Yiddish for Dogs
Hyperion, 2007 (2007)
Read an Excerpt
Reviewed by Lori Waddington
n her delightful book
Yiddish For Dogs
, Janet Perr informs us that '
many Yiddish words have become part of our common language.
' How true that is. If you have ever called someone a
, or told someone they were
, you have spoken Yiddish. (A
a person with dignity
basically means you are
.) Janet Perr has put together a hilarious collection of Yiddish words and their definitions, accompanied by pictures of dogs using these words.
common Yiddish word is
, which means '
a clumsy, graceless, inept, bungling, fumbling person.
' Next to this is a picture of a dog falling down the stairs, stating '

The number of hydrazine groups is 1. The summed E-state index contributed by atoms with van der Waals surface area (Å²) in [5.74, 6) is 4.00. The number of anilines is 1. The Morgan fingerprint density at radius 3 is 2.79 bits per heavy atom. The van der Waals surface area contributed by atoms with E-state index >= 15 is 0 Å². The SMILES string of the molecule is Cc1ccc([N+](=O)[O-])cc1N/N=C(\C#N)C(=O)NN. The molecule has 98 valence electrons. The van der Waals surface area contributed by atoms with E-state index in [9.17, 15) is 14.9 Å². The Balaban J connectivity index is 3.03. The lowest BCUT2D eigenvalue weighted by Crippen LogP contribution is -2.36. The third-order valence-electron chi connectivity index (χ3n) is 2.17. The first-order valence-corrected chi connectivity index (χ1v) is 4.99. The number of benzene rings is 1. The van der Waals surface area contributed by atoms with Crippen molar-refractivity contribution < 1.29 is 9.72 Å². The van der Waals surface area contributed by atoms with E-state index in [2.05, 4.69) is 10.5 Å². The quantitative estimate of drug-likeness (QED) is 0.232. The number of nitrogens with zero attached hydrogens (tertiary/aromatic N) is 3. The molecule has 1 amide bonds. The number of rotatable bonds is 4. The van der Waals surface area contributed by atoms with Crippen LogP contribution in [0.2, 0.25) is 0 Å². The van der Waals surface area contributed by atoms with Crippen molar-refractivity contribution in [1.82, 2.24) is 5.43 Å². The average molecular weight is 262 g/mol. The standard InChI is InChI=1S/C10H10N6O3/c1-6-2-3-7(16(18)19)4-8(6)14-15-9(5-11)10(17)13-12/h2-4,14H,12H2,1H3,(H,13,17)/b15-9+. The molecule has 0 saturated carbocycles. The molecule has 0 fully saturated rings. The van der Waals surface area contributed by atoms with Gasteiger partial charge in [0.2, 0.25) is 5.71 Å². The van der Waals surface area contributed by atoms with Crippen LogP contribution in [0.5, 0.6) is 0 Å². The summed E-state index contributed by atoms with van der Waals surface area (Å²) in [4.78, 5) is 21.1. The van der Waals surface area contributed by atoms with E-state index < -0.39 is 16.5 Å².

I followed the ball as it bounced down the stairs, losing my footing in the process ... I'm such a Klutz.
' Another Yiddish word that is often used is
, meaning '
congratulations, kudos, praise
'. Next to this is a picture of a dog wearing a graduation cap, as he tells us that '
After 3 weeks of obedience school, I finally learned to sit and stay ... "Mazel Tov," said the trainer, "you're so smart."
err also includes Yiddish words that are not used quite so often, such as
, which is '
a long drawn-out story, tediously slow, actually boring, full of tireless details.
' The dog in this picture is struggling to keep his eyes open, as he says '
The other night when your niece came over to stay? You were reading to her forever ... and I'm listening to you drone on and on. blah, blah, blah, reading the whole Megillah.
must say I thoroughly enjoyed
Yiddish For Dogs
. I cannot remember the last time a book made me laugh out loud as much as this one did. Janet Perr is to be congratulated; she is truly a
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